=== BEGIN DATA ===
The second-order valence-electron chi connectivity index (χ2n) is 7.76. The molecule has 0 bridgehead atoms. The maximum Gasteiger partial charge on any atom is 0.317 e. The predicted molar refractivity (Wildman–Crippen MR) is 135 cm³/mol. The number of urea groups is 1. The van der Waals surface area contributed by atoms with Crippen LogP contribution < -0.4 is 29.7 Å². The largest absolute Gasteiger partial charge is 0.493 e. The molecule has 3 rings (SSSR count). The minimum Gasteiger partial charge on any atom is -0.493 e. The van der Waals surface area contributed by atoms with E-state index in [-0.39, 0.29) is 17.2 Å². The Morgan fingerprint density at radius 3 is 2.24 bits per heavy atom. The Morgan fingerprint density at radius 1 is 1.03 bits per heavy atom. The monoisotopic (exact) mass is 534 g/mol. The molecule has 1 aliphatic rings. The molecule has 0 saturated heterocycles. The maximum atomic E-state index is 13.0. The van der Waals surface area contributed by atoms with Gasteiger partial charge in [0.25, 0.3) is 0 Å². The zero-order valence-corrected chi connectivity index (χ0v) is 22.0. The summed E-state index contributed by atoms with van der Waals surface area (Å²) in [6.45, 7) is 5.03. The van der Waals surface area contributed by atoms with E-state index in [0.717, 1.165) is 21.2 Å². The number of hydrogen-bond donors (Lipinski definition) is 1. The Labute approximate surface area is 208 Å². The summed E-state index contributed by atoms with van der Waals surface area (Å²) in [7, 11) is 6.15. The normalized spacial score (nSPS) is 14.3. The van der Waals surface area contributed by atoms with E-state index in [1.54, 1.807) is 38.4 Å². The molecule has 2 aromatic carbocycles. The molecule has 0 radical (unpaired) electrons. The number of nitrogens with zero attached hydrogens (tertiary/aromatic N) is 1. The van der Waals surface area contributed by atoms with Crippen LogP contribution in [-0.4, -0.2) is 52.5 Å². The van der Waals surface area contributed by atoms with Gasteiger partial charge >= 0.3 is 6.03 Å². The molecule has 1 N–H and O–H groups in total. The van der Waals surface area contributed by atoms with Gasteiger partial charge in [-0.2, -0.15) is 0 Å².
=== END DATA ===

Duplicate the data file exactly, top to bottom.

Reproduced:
The second-order valence-electron chi connectivity index (χ2n) is 7.76. The molecule has 0 bridgehead atoms. The maximum Gasteiger partial charge on any atom is 0.317 e. The predicted molar refractivity (Wildman–Crippen MR) is 135 cm³/mol. The number of urea groups is 1. The van der Waals surface area contributed by atoms with Crippen LogP contribution < -0.4 is 29.7 Å². The largest absolute Gasteiger partial charge is 0.493 e. The molecule has 3 rings (SSSR count). The minimum Gasteiger partial charge on any atom is -0.493 e. The van der Waals surface area contributed by atoms with E-state index in [-0.39, 0.29) is 17.2 Å². The Morgan fingerprint density at radius 3 is 2.24 bits per heavy atom. The Morgan fingerprint density at radius 1 is 1.03 bits per heavy atom. The monoisotopic (exact) mass is 534 g/mol. The molecule has 1 aliphatic rings. The molecule has 0 saturated heterocycles. The maximum atomic E-state index is 13.0. The van der Waals surface area contributed by atoms with Gasteiger partial charge in [0.25, 0.3) is 0 Å². The zero-order valence-corrected chi connectivity index (χ0v) is 22.0. The summed E-state index contributed by atoms with van der Waals surface area (Å²) in [6.45, 7) is 5.03. The van der Waals surface area contributed by atoms with E-state index in [0.717, 1.165) is 21.2 Å². The number of hydrogen-bond donors (Lipinski definition) is 1. The Labute approximate surface area is 208 Å². The summed E-state index contributed by atoms with van der Waals surface area (Å²) in [7, 11) is 6.15. The normalized spacial score (nSPS) is 14.3. The van der Waals surface area contributed by atoms with E-state index in [1.54, 1.807) is 38.4 Å². The molecule has 2 aromatic carbocycles. The molecule has 0 radical (unpaired) electrons. The number of nitrogens with zero attached hydrogens (tertiary/aromatic N) is 1. The van der Waals surface area contributed by atoms with Crippen LogP contribution in [-0.4, -0.2) is 52.5 Å². The van der Waals surface area contributed by atoms with Gasteiger partial charge >= 0.3 is 6.03 Å². The molecule has 1 N–H and O–H groups in total. The van der Waals surface area contributed by atoms with Gasteiger partial charge in [-0.2, -0.15) is 0 Å².